Details may be found at http://goo.gl/8aY8wG.

National Geographic Geno 2.0

NationalGeographicGenoNational Geographic’s Geno 2.0 project collects and analyzes DNA from participants in order to provide ancestral information. But Geno 2.0 isn’t about tracing your ancestry over several generations. Instead it traces migration patterns back about 200,000 years ago, to Africa, “the cradle of humanity.” More than 700,000 people have already taken part in National Geographic’s groundbreaking Genographic Project. You can contribute to this real-time scientific effort and also learn more about yourself than you ever thought possible.

Using a custom-built genotyping chip, the National Geographic Geno 2.0 project claims to test nearly 750,000 DNA markers, many of which have been specifically selected to provide highly detailed ancestry-related information.

For researching your more “recent” ancestors, such as the past 20 generations or so, FamilyTree DNA, 23andMe, and Ancestry DNA probably are better choices. However, the National Geographic Geno project is aimed at finding your ancestors’ migration patterns back 200,000 years. The reports also provide lots of in-depth information and interactive features.

Cops are Asking Ancestry.com and 23andMe for their Customers’ DNA

This news surely will spawn court cases involving privacy and Constitutional provisions regarding self-incrimination. According a story by Kashmir Hill in the Fusion.net web site, “‘Your relative’s DNA could turn you into a suspect,’ warns Wired, writing about a case from earlier this year, in which New Orleans filmmaker Michael Usry became a suspect in an unsolved murder case after cops did a familial genetic search using semen collected in 1996. The cops searched an Ancestry.com database and got a familial match to a saliva sample Usry’s father had given years earlier. Usry was ultimately determined to be innocent and the Electronic Frontier Foundation called it a ‘wild goose chase’ that demonstrated “the very real threats to privacy and civil liberties posed by law enforcement access to private genetic databases.”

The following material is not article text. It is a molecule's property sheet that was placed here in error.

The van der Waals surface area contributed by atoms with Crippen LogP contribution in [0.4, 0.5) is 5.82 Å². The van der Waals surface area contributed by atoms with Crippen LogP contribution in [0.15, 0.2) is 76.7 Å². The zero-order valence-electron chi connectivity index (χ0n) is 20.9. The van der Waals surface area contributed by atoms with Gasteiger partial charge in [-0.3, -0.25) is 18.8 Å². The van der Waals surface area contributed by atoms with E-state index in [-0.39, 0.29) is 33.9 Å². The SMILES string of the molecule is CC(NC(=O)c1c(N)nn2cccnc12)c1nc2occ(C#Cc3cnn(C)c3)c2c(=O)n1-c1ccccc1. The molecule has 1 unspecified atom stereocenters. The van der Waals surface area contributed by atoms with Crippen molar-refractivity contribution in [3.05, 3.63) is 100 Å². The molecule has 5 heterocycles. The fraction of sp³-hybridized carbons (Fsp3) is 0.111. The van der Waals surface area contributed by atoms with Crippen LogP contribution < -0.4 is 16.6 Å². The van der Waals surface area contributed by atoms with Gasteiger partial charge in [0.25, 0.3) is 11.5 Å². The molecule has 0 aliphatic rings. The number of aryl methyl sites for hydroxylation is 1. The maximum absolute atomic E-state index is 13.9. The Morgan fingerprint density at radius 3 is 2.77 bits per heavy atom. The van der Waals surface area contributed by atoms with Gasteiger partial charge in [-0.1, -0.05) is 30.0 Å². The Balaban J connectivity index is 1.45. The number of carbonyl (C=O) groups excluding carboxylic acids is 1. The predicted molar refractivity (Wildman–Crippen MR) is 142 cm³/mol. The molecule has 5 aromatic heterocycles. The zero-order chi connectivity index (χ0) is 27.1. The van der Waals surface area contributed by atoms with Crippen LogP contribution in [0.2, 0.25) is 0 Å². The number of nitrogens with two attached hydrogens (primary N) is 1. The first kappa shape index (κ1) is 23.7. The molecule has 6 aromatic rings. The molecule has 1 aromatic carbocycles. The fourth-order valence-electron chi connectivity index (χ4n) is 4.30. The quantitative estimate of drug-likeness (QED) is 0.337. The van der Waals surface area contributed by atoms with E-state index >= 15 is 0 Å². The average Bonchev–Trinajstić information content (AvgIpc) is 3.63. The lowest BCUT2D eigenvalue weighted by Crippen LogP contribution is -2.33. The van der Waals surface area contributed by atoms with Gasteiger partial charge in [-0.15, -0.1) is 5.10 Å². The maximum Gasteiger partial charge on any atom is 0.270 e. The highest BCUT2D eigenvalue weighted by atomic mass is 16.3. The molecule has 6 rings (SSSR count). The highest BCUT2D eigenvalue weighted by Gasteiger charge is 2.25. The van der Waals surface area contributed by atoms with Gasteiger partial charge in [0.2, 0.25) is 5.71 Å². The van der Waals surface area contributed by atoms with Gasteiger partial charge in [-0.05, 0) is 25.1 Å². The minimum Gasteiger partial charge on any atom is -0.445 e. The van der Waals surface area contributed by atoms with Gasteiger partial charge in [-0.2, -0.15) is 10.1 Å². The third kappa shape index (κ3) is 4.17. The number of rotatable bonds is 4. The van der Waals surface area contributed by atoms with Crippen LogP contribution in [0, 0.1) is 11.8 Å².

23andMe Said to be Valued at $1.1 Billion

23andMe is a privately held personal genomics and biotechnology company that serves provides genealogy DNA testing. Only nine years old, the company is now believed to be worth about $1.1 billion US, according to a person close to the company.

Perhaps even more interesting, 23andMe is preparing to introduce a new consumer product and to expand its drug-discovery arm.

You can read more in an article by Caroline Chen in Bloomberg’s web site at http://goo.gl/HtOQgr.

Ancestry.com Reportedly is in Talks with FDA to Offer Genetic Testing of Medical Conditions

Ancestry.com is talking to the FDA about using DNA to estimate disease risk for the company’s member base. CEO Tim Sullivan revealed the news in an interview with The Verge, effectively announcing his company’s intention to eventually offer straight-to-consumer genetic testing.